The outlook for growth in emerging markets is decidedly mixed, according to a recent survey of logistics and supply chain professionals, with economic uncertainty compounded by worries over rising protectionism and restrictions to free trade from developed countries.
Nevertheless, continued expansion in China and improvements in a number of other countries suggest that supply chains – including those serving the automotive sector – will continue to shift towards emerging markets, with regionalisation of supply also on the rise in several regions.
The 2017 Agility Emerging Markets Logistics Index, which surveyed 800 supply chain professionals and crunched market data, has again ranked China top of the list based on market size, ease of doing business and logistics infrastructure. Impressive gains were made by India, however, which came second overall, and by Iran, which jumped eight spots in the ranking to 18th.
However, 24 of 50 countries measured, including 7 out of the top 10, experienced deteriorations in their overall scores. And while some Asian and Gulf states saw improvements, Africa’s largest economies, Nigeria and South Africa, fell significantly, being hit by low commodity and energy markets as well as other logistics disruptions.
The report’s authors noted that the automotive supply chain, which has been a driver of international trade and logistics growth, could be at the centre of significant change with global implications, notably should new trade barriers emerge following the UK’s decision to leave the European Union and single market, or as as result of the protectionist policies espoused by the new administration of Donald Trump in the US.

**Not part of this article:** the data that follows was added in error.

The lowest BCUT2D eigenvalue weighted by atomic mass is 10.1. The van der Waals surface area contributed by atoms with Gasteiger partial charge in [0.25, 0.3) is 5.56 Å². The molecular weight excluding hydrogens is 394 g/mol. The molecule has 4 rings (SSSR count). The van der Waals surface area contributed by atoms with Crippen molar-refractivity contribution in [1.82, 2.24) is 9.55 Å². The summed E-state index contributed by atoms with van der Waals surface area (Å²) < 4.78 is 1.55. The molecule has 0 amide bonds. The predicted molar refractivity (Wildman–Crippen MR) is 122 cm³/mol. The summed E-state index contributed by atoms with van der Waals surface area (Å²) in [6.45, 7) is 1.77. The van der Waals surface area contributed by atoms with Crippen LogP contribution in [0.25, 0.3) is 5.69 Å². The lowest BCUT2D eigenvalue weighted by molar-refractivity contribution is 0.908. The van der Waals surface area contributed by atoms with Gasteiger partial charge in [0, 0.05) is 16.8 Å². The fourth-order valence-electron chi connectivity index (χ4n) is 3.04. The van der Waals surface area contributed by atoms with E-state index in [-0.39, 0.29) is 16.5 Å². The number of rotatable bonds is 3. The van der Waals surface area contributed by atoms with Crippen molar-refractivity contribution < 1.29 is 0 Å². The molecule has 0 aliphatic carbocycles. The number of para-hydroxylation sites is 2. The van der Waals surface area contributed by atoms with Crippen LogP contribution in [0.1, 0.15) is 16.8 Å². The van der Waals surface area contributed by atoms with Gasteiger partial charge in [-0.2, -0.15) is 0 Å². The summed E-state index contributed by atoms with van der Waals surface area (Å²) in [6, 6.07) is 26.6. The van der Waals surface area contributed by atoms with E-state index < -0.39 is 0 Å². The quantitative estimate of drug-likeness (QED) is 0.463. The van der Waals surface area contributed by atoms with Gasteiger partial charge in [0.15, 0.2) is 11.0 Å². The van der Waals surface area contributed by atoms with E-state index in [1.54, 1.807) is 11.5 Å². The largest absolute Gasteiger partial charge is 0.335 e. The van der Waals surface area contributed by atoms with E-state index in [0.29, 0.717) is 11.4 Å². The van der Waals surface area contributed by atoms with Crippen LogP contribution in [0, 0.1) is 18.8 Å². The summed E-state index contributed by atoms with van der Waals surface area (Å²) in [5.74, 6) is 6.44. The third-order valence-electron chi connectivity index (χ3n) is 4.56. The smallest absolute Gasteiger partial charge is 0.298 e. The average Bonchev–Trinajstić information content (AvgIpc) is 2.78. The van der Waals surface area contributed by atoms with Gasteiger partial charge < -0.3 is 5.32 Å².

At more than 4%, 2016 was the first in five years in which the overall rate of growth in emerging markets rose, said Essa Al-Saleh, chief executive of Agility Global Integrated Logistics, the provider’s supply chain division. The International Monetary Fund (IMF) has forecast such markets will grow by about 4.6% in 2017.
However, Al-Saleh pointed to an uncertain outlook in emerging markets. The Agility survey found that around 53% of respondents agreed with the IMF’s predictions, while 43% thought they were too optimistic and 4% expect notably lower growth.
“Based on the survey and outlook, growth in global trade has probably peaked,” he said.
That assessment was based in part on difficult trading conditions, low commodity and mineral prices, as well as corruption and security issues impacting countries including Latin America, Africa and Russia.
Last year’s Brexit vote and the US election, together with rising populism elsewhere, have contributed to negative sentiment. The survey revealed that nearly 69% of executives were worried about protectionism, with 21% very concerned about threats to free trade and 47.6% somewhat concerned.